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Broken Table of Contents

Explorer ,
Dec 29, 2016

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I have an FM10 book that has a TOC, but it isn't recognized when I select Update Book. The file doesn't show in the Generate field of the Update Book window. Is there an easy way to "unbreak" a TOC?

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Broken Table of Contents

Explorer ,
Dec 29, 2016

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I have an FM10 book that has a TOC, but it isn't recognized when I select Update Book. The file doesn't show in the Generate field of the Update Book window. Is there an easy way to "unbreak" a TOC?

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Dec 29, 2016 0
Adobe Community Professional ,
Dec 29, 2016

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Usually when a TOC fails to appear in the Update Book screen it means that FM thinks there's no generated TOC present. Was this one of yours created via the "create standard TOC" menu option?

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Dec 29, 2016 0
Explorer ,
Dec 29, 2016

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This is a Spanish translation of an existing book. The English version has a working TOC, but apparently when this one was sent to the translator, something broke. I can still see the "Table of Contents" in the appropriate chapter file, but it does not update, as if it is just plain text. I'm trying to figure out how to get the TOC back and correctly formatted in the easiest possible way.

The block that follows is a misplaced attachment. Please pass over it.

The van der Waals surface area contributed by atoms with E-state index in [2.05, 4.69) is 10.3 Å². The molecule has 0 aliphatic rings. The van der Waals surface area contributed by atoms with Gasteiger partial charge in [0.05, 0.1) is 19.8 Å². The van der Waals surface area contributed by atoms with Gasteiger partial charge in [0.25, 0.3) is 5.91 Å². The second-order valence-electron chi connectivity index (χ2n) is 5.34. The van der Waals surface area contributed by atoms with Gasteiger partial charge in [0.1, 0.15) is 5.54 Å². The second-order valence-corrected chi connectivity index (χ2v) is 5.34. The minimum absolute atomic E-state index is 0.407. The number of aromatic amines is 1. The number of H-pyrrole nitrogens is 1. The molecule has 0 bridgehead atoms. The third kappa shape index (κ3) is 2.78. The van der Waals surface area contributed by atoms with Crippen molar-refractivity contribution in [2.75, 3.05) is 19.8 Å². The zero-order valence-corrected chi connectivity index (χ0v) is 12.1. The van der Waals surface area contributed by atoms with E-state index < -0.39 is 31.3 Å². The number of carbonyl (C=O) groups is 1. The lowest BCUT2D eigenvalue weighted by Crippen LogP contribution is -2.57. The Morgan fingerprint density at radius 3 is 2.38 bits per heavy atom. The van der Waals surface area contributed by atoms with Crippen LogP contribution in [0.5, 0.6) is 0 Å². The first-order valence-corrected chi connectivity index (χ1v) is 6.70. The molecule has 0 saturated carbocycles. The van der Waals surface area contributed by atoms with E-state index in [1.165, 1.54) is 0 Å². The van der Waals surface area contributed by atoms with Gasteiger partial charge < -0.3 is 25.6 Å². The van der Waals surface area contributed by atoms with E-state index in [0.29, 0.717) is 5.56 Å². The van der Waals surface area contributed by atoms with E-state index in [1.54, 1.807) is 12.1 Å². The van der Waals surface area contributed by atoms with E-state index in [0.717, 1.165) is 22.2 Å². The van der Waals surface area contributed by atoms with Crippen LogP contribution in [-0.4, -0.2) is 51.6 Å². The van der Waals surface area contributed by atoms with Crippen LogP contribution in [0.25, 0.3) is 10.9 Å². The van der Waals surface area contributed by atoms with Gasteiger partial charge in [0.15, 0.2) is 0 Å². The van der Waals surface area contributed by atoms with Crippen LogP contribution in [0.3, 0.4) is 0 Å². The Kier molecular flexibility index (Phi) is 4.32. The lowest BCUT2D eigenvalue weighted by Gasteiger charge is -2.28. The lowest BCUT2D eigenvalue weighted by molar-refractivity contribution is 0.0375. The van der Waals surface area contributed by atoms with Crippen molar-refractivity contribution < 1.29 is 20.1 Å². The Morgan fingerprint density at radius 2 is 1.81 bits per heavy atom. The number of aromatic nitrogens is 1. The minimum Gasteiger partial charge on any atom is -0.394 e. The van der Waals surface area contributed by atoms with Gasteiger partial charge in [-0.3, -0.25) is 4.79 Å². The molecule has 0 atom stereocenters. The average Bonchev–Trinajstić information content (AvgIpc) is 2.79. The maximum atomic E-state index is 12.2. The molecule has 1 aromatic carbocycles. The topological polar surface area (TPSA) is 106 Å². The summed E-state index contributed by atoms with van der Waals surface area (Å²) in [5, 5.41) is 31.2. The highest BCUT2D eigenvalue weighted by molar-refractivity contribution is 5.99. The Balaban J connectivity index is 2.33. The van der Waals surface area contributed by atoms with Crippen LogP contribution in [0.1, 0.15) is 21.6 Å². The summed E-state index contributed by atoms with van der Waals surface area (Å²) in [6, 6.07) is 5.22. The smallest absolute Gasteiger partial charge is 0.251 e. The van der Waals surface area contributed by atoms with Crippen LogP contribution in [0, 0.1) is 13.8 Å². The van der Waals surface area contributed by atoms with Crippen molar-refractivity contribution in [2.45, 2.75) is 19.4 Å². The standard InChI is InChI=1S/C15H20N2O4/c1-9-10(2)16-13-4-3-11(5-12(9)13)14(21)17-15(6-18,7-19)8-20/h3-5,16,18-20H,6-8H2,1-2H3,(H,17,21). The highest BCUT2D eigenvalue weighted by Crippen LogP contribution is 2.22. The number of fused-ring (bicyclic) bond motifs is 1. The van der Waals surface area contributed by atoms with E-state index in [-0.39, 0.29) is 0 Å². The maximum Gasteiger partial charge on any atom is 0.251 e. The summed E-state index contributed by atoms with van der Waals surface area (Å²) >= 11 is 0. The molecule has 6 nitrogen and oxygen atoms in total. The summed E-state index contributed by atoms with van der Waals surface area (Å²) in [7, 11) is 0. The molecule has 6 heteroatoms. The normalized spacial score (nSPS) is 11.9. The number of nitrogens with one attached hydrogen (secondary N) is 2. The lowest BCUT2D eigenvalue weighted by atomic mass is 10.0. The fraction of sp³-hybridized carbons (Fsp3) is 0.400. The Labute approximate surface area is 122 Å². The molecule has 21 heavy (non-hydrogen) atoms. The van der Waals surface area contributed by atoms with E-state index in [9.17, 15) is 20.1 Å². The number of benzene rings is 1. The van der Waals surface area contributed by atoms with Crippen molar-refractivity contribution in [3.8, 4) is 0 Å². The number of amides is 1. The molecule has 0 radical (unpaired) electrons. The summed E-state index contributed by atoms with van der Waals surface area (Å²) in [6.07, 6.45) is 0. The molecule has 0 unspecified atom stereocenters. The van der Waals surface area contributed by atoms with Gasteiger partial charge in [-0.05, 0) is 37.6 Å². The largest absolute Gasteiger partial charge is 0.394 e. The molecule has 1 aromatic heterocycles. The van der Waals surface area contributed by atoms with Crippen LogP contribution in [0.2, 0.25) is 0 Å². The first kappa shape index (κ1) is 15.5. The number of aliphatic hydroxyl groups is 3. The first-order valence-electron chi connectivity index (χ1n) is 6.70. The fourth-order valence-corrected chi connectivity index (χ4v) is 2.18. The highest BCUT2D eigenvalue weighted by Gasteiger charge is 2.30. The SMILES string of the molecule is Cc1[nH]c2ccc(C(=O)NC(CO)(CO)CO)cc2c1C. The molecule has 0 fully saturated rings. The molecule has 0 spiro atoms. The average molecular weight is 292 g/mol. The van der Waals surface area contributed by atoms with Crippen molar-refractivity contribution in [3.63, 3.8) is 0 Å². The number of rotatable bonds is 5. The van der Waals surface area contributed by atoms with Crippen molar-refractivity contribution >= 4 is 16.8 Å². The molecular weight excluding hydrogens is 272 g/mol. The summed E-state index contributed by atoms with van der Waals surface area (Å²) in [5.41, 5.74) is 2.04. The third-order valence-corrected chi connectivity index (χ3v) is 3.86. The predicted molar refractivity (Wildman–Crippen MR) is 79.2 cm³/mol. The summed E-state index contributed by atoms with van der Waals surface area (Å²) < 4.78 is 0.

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Dec 29, 2016 0
Adobe Community Professional ,
Dec 29, 2016

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What about just generating a new TOC & import the formatting from the "fake" one?

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Dec 29, 2016 3
Explorer ,
Dec 30, 2016

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That sounds like a good idea, but I haven't figured out how to do it.

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Dec 30, 2016 0
Adobe Community Professional ,
Dec 30, 2016

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From the FM Bible (Publishing Fundamentals: Unstructured FM11, pg. 369):

"A Sneaky Way of Avoiding Formatting Work

If you have a template file that contains the table of contents settings you need, you can save yourself some time. Instead of generating the table of contents and then importing from the template file, try this:

1. Copy the template file to the book directory.

2. Rename the template file to match the name that FrameMaker assigns to the table of contents. For example, if your book is named long.book, the table of contents name will be longTOC.fm.

3. Open the book file and add the table of contents file as usual.

4. Update the book. FrameMaker automatically uses the file that you've snuck into the book's directory and picks up the formatting from that file."

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Dec 30, 2016 0
Explorer ,
Dec 30, 2016

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I will see if I can get this to work.

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Dec 30, 2016 0
Explorer ,
Dec 30, 2016

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That sneaky way of avoiding formatting did not work in FM10. It would not create the TOC with another file in the directory that already had the name it wanted to use.

I've created a TOC file and imported the formats from the old one. I'll just have to figure out how to get everything laid out right.

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Dec 30, 2016 0
Adobe Community Professional ,
Dec 30, 2016

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IIRC, that method has worked for a long time - maybe BarbBinder​ can recall since when...

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Dec 30, 2016 1
Explorer ,
Dec 30, 2016

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The method from the FM Bible looks like it's for FM11, so that may have been the issue in my case.

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Dec 30, 2016 0
Explorer ,